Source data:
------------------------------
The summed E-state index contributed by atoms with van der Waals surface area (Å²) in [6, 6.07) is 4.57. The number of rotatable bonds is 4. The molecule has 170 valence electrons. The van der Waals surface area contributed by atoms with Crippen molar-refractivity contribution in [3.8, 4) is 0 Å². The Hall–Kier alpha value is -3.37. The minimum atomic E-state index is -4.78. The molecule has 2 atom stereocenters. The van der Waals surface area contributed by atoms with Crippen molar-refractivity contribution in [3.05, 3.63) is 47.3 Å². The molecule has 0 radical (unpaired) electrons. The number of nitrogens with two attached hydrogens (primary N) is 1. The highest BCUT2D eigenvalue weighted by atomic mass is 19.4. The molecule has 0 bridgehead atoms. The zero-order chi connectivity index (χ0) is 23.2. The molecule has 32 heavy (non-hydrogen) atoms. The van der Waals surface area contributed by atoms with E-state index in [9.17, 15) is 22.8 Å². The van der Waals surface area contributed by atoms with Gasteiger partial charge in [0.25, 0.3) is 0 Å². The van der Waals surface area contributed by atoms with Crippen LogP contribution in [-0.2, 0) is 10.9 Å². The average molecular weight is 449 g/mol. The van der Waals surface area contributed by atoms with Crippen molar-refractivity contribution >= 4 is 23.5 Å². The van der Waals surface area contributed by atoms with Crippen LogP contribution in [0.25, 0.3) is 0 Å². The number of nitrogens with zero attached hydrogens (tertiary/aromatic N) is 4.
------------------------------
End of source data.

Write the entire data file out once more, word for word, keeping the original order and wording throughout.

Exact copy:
The summed E-state index contributed by atoms with van der Waals surface area (Å²) in [6, 6.07) is 4.57. The number of rotatable bonds is 4. The molecule has 170 valence electrons. The van der Waals surface area contributed by atoms with Crippen molar-refractivity contribution in [3.8, 4) is 0 Å². The Hall–Kier alpha value is -3.37. The minimum atomic E-state index is -4.78. The molecule has 2 atom stereocenters. The van der Waals surface area contributed by atoms with Crippen molar-refractivity contribution in [3.05, 3.63) is 47.3 Å². The molecule has 0 radical (unpaired) electrons. The number of nitrogens with two attached hydrogens (primary N) is 1. The highest BCUT2D eigenvalue weighted by atomic mass is 19.4. The molecule has 0 bridgehead atoms. The zero-order chi connectivity index (χ0) is 23.2. The molecule has 32 heavy (non-hydrogen) atoms. The van der Waals surface area contributed by atoms with E-state index in [9.17, 15) is 22.8 Å². The van der Waals surface area contributed by atoms with Gasteiger partial charge in [0.25, 0.3) is 0 Å². The van der Waals surface area contributed by atoms with Crippen LogP contribution in [-0.2, 0) is 10.9 Å². The average molecular weight is 449 g/mol. The van der Waals surface area contributed by atoms with Crippen molar-refractivity contribution >= 4 is 23.5 Å². The van der Waals surface area contributed by atoms with Crippen LogP contribution in [0.25, 0.3) is 0 Å². The number of nitrogens with zero attached hydrogens (tertiary/aromatic N) is 4.